ANALYSIS: Childhood Obesity Intervention Cost-Effectiveness Study project microsimulation model with uncertainty analysis to estimate cost-effectiveness. Thematic stakeholder interview coding.
RESULTS: Over 10 years, the SSB and SNAP policies were projected to reduce health care costs by $78.3 million (95% uncertainty interval [UI], $31.7 million-$185 million) and $15.3 million (95% UI, $8.32 million-$23.9 million), respectively. The SSB and SNAP policies were projected to save 3,560 QALYs (95% UI, 1,447-8,361) and 749 QALYs (95% UI, 415-1,168), respectively. Stakeholders were more supportive of SSB taxes than the SNAP policy because of equity concerns associated with the SNAP policy.
CONCLUSIONS AND IMPLICATIONS: Cost-effectiveness analysis provided evidence of potential health improvement and cost savings to state-level stakeholders weighing broader implementation considerations.
BACKGROUND: Accurate childhood cancer survival estimates are crucial for policy makers and clinicians for priority-setting and planning decisions. However, observed survival estimates are lacking for many countries, and when available, wide variation in outcomes is reported. Understanding the barriers to optimising survival can help improve childhood cancer outcomes. We aimed to provide estimates of global childhood cancer survival, accounting for the impact of multiple factors that affect cancer outcomes in children.
METHODS: We developed a microsimulation model to simulate childhood cancer survival for 200 countries and territories worldwide, accounting for clinical and epidemiologic factors, including country-specific treatment variables, such as availability of chemotherapy, radiation, and surgery. To ensure model results were consistent with reported survival data, we calibrated the model to estimates from the CONCORD-2 and CONCORD-3 studies using an Approximate Bayesian Computation approach. We estimated 5-year net survival for diagnosed cases of childhood cancer in each country and territory and estimated potential survival gains of seven policy interventions focused on improving treatment availability and delivery (ie, increasing the availability of chemotherapy, radiation, general surgery, neurosurgery, or ophthalmic surgery, reducing treatment abandonment, and improving the quality of care to the mean of high-income countries) implemented in isolation or as packages.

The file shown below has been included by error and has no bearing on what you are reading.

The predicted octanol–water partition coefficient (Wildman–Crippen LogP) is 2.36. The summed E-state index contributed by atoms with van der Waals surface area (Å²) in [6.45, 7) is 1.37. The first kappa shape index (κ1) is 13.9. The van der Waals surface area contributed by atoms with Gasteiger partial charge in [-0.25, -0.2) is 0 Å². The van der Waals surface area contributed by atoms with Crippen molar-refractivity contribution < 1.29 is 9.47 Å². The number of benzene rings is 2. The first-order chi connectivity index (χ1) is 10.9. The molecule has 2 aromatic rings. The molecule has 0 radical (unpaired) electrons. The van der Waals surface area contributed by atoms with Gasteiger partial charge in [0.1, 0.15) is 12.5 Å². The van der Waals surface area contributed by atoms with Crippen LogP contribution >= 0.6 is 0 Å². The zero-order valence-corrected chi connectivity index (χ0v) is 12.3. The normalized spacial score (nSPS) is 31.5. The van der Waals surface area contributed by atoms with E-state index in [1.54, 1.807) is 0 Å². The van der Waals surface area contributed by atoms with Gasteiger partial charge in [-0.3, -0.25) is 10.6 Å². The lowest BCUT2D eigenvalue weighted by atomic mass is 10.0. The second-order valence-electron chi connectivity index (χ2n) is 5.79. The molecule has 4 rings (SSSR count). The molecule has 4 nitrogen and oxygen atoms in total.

FINDINGS: Our model estimated that, for diagnosed cases, global 5-year net childhood cancer survival is currently 37·4% (95% uncertainty interval 34·7-39·8), with large variation by region, ranging from 8·1% (4·4-13·7) in eastern Africa to 83·0% (81·6-84·4) in North America. Among the seven policy interventions modelled, each individually provided small gains, increasing global 5-year net survival to between 38·4% (35·8-40·9) and 44·6% (41·7-47·4). 5-year net survival increased more substantially when policy interventions were bundled into packages that improved service delivery (5-year net survival 50·2% [47·3-53·0]) or that expanded treatment access (54·1% [50·1-58·5]). A comprehensive systems approach consisting of all policy interventions yielded superadditive gains with a global 5-year net survival of 53·6% (51·5-55·6) at 50% scale-up and 80·8% (79·5-82·1) at full implementation.
INTERPRETATION: Childhood cancer survival varies widely by region, with especially poor survival in Africa. Although expanding access to treatment (chemotherapy, radiation, and surgery) and addressing financial toxicity are essential, investments that improve the quality of care, at both the health-system and facility level, are needed to improve childhood cancer outcomes globally.
FUNDING: Boston Children's Hospital, Dana-Farber Cancer Institute, Harvard TH Chan School of Public Health, Harvard Medical School, National Cancer Institute, SickKids, St Jude Children's Research Hospital, Union for International Cancer Control, Children with Cancer UK Davidson and O'Gorman Fellowship.
BACKGROUND: Accurate estimates of childhood cancer incidence are important for policy makers to inform priority setting and planning decisions. However, many countries do not have cancer registries that quantify the incidence of childhood cancer. Moreover, even when registries do exist, they might substantially underestimate the true incidence, since children with cancer might not be diagnosed. We therefore aimed to provide estimates of total childhood cancer incidence accounting for underdiagnosis.
METHODS: We developed a microsimulation model to simulate childhood cancer incidence for 200 countries and territories worldwide, taking into account trends in population growth and urbanicity, geographical variation in cancer incidence, and health system barriers to access and referral that contribute to underdiagnosis. To ensure model results were consistent with epidemiological data, we calibrated the model to publicly available cancer registry data using a Bayesian approach in which the observed data are fixed and the model parameters (cancer incidence and probabilities of health system access and referral) are random variables. We estimated the total incidence of childhood cancer (diagnosed and undiagnosed) in each country in 2015 and projected the number of cases from 2015 to 2030.